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Teaching an Old Dog a New Trick

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Your pooch may not want to chase a ball all day, or test the latest equipment at the dog park – but daily exercise is still an important part of your older pups health and wellbeing.

Why exercise is still important to Senior dogs

You may think that because your dog is showing signs of joint issues like arthritis and generally ‘slowing down’, it might be time to call time on spending hours chasing a ball and outdoor adventures. However, this isn’t the case. Fido might be generally taking things a lot calmer these days, but your dog will still be waiting eagerly to hear those magic words ‘walkies’! 

Exercise for senior dogs is still extremely important. Not only is it important to keep them active for all the usual reasons we would a younger dog, but also for things like:

  • Heart health
  • Keeping them lean and muscles strong
  • Mental stimulation
  • Not maintaining regular exercise will actually exacerbate any joint issues making the problem worse

If you stop their regular exercise, it can lead to further stiffness and injury. So, perhaps instead of heading out for your daily 5k run (!!) you need to rethink what exercise means for your pup and what is achievable at their current stage of life.

Switching up your routine

Shorter walks more often is generally the best advice for your dog. This will allow your dog to get movement they need in order to combat joint stiffness, aid mobility and still work off those calories consumed. A few short walks may be more beneficial than one long one less often.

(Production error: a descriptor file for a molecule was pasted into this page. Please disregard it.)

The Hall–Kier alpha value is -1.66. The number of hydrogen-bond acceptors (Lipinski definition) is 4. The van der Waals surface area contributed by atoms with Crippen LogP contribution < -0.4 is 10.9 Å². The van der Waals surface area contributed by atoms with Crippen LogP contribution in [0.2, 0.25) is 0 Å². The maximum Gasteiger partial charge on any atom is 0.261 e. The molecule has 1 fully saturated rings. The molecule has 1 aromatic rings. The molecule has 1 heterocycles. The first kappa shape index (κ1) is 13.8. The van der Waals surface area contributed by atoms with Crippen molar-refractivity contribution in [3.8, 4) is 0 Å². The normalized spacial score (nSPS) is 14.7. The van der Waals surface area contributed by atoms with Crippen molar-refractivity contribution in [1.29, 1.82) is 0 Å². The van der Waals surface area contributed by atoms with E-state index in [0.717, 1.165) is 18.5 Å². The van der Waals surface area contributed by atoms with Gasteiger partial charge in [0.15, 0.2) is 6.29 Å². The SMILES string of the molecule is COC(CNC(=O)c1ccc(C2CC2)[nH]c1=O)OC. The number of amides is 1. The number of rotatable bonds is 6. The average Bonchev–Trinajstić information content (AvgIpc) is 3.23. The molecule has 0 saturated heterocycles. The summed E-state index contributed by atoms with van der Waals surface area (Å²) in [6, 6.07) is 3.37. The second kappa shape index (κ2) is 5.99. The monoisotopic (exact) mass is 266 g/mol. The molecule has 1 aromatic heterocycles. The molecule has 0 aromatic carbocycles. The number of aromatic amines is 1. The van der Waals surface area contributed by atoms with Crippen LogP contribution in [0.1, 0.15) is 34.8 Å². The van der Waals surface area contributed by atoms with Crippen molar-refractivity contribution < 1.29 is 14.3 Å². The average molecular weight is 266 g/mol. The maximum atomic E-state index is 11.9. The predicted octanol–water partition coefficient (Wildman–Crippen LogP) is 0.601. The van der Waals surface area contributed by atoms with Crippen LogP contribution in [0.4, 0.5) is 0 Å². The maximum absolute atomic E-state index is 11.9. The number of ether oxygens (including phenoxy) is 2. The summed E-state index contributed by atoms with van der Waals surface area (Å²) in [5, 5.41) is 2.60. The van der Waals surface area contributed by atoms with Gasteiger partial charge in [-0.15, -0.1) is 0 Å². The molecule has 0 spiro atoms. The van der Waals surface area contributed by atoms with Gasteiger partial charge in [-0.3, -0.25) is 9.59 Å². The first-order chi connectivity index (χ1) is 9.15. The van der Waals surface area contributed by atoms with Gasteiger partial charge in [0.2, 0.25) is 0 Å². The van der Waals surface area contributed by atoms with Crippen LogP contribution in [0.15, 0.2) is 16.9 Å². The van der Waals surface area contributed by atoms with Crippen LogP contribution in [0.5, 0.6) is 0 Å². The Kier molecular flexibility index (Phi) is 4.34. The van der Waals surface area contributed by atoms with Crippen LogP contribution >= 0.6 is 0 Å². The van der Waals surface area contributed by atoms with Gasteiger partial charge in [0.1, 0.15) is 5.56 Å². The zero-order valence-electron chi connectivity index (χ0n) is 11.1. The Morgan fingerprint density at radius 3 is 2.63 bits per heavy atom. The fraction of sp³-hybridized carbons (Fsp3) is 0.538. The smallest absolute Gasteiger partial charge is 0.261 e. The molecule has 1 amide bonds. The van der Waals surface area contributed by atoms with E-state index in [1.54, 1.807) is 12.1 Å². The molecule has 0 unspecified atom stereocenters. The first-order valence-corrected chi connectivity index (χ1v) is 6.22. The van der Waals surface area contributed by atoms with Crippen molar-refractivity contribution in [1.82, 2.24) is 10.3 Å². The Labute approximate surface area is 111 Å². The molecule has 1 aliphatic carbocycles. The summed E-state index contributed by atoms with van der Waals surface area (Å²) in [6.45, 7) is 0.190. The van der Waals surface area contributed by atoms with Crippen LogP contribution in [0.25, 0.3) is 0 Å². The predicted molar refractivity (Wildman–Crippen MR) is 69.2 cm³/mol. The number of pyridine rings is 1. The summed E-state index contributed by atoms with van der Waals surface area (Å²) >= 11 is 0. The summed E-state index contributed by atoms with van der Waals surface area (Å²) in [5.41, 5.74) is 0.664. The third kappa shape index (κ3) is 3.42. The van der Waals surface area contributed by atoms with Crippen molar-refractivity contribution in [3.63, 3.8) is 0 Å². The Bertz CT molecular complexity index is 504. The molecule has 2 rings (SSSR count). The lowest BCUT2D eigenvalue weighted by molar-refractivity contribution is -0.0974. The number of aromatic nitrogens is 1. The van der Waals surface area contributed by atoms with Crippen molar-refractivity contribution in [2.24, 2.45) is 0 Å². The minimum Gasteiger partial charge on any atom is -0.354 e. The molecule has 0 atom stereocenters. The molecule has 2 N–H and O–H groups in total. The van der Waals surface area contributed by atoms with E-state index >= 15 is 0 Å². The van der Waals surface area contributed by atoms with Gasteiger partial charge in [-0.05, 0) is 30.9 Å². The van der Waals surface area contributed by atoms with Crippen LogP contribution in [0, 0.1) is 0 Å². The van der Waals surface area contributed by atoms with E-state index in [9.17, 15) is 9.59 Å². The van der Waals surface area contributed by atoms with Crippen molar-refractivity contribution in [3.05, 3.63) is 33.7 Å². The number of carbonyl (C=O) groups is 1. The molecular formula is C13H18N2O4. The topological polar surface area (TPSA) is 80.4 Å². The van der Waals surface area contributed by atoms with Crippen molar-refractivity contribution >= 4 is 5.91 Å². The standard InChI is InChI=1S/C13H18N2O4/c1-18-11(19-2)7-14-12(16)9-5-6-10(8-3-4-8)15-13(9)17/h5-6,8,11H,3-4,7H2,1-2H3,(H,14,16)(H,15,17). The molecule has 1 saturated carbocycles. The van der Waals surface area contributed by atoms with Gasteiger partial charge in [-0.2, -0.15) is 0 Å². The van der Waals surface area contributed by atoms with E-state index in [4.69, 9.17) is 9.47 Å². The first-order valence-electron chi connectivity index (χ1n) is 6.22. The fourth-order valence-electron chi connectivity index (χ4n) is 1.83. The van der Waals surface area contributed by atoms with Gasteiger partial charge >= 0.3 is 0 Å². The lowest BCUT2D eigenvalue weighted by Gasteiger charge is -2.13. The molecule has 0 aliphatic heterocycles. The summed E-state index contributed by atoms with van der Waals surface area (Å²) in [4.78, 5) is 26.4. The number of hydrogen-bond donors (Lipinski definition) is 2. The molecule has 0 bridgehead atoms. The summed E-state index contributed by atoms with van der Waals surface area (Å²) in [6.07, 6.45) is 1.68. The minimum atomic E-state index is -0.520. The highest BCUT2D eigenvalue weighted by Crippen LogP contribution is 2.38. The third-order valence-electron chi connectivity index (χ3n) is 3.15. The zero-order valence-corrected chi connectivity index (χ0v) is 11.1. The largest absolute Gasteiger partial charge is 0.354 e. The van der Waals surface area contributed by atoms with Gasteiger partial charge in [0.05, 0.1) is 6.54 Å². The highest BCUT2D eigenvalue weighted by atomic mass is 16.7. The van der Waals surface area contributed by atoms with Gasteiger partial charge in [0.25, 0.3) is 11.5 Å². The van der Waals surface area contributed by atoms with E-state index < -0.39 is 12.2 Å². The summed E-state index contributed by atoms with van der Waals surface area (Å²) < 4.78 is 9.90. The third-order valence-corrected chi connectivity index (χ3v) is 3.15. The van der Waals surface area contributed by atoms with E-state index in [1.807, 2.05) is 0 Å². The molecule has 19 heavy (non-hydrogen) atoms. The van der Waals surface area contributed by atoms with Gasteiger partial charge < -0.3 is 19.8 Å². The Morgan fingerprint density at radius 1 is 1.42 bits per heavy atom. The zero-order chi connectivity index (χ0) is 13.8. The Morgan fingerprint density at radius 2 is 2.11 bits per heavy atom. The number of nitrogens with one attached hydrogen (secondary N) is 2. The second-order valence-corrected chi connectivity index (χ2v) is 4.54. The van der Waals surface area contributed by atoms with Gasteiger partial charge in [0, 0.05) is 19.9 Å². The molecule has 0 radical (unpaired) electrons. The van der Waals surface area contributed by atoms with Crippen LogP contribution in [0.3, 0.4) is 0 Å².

The following are types of exercise you could try

  • Gentle walks on soft grassy undulating surfaces
  • Swimming at the beach or pool if it’s not too cold, and introduced slowly. Swimming can be an excellent choice for pups needing to lose weight but need gentle exercise, check out your local hydrotherapy pool for more information
  • Getting playful with games like tug-of-war or ones that require mental stimulation
  • Training is a great way to keep an older mind active
  • Socialising with other dogs their own age (minus any puppy antics!)

What to avoid

  • Any activity that involves fast exercise like throwing a ball or sudden change in direction and speed. 
  • Not expecting too much from your dog, keep an eye on their energy levels or if they need a moment to catch up with you
  • Avoid putting extra stress on joints by using a ramp to get in and out of the car
  • Keep nails trimmed short. Long nails can alter their walking gait and cause further issues

There are heaps of things you can explore with your older dog, even though it might look different – exercise can still be enjoyable and beneficial to your dog’s overall health. But most of all fun for both of you!